Vaughn corporation (1986-05 VCV Escapade)

OK, lore is very loose at the moment, but I felt that I wanted another american manufacturer with a kind of different approach than Hillstrom.

So, Vaughn is an american manufacturer, that currently incorporates four divisions.
VALOR - a budget “import fighter” brand released in the 80s.
VAUGHN - it’s main brand, intended for “regular” cars, as well as the more sporty ones.
WRAITH - the luxury car division, originally independent but absorbed into Vaughn due to financial struggle after the great depression.
VCV - The commercial vehicle division.

Will clean up this when I feel like doing it. Look at this new-for-1988 Vaughn Champion Coupé while you are waiting.


I hope this takes off like that :heart: IMO Saturn was a really good idea, killed by traditional GM corp-thinking.

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I just hope that it does not feel like I am spamming the board with brands?
At least I got rid of Hillstrom…

You can never have too many brands. I lost count at 10-ish.

Good-looking car, my first thought was Pontiac Grand Prix.

Uhm. I forgot that I even had a thread about this brand. I guess I could remake it by now since there has actually been lots of progress regarding this…


It was a great Inspiration for my 1993 not-a-camaro. :slight_smile:

Speaking of which, I’ve recently heard that you’ve made other cars beside that one - so it might be a good idea to give them a thread of their own, just for your creations.

@Knugcab I remember the Champion Coupe from a thread I made earlier - I expect to see a more detailed description of it before long. It’s actually a nice blend of late-80s and early-90s car exterior design trends, and on looks alone, it may well live up to its name.

As for the Vaughn group as a whole, I would like to think of it as a vast conglomerate similar to GM, but potentially with a less troubled past.


The second generation of the subcompact Vaughn Firebolt was released in 1975. Still riding on the same platform as the 1970 model, the bodies were heavily revised.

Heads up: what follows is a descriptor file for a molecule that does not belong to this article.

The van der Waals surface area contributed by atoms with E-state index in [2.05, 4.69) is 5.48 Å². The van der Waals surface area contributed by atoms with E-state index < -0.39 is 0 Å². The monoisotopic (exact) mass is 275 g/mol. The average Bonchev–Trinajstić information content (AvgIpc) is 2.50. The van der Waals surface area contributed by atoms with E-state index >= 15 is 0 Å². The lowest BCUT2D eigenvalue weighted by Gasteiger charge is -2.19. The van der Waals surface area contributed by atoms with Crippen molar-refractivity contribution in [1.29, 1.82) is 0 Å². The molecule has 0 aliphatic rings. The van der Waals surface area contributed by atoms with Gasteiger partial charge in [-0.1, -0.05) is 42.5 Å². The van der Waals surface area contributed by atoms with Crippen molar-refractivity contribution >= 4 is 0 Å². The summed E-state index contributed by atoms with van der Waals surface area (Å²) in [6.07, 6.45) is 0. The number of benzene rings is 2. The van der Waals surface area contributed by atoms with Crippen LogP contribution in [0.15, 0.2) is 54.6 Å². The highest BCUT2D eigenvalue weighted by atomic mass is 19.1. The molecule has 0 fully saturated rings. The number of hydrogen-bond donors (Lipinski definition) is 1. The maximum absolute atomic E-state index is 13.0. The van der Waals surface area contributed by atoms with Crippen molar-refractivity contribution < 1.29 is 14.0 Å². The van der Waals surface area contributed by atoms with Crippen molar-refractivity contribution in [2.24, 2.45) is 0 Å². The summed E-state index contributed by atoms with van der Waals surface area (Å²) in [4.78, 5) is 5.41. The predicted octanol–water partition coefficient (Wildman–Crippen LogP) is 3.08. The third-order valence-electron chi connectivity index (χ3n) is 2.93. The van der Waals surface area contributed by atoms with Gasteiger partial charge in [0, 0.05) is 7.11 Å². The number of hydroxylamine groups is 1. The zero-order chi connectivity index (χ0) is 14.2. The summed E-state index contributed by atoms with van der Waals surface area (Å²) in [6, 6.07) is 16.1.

Since the “2 door sedan” now had a much more formal roofline, most people would probaby have called it a coupé. The actual coupé on the other hand now went for a fastback styling rather than the old notchback, and added a rear hatch.

Totally unchanged, though, was the Vaughn Waikiki, the “station wagon” that most people probably would have called a hatchback. It was using the bodyshell from 1970 all the way up to the 1981 model year, when the third, front wheel drive, generation of the Firebolt/Waikiki arrived.

As the platform was kept from the 1970 model, the technology was rather conventional. Unibody construction with double wishbone suspension up front and a coil sprung rear axle with torque arm suspension. Recirculating ball type steering, solid disc brakes up front and drums in the rear.

There was three engines available. A 2.4 litre SOHC inline 4, released for the 1970 Firebolt and derived from the late 60s SOHC inline six (that was also available in its 3.8 litre form), and a 4.3 litre variant of the V8 that had been around since 1955. When it came to gearboxes you could choose between a 3 speed auto or 4 speed manual. Multiple trim levels were available, bare bones specs as well as more luxurious or sporty trims.

The second generation Firebolt was produced until the 1981 model year, when the all new third generation was introduced for 1982. A completely new car, with transverse engines and front wheel drive, also spawning a more luxurious version in form of the Wraith Torrevieja.


Thats a nice clean design. Id like to order one with a sport trim, 4speed manual and the 4.3L V-8 option :wink:

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The 1975 Neapolitan was the first attempt ever to build a “smaller” Wraith. Of course, small was relative, since this car still had a wheelbase of almost three metres and a length way over five.

Technology wise, the Neapolitan borrowed heavily from the Vaughn Hierophant and Vaughn Silverbird, which meant a somewhat simpler, leaf sprung rear axle, compared to the coil sprung axle of the larger Wraiths.

(OOC: Yes I see how badly the doorcard is poking out and I have fixed that now)
Engine wise, it had the Wraith OHV V8 that had been around since 1949. In this version, a 350 cubic inch example with a power output of 165 hp. After all, this was the malaise era.

With the 3 speed auto, the only choice of transmission, this meant that the Neapolitan did the 0-100 sprint in 12.2 seconds and had a top speed of 185 km/h. Not terribly bad, after all.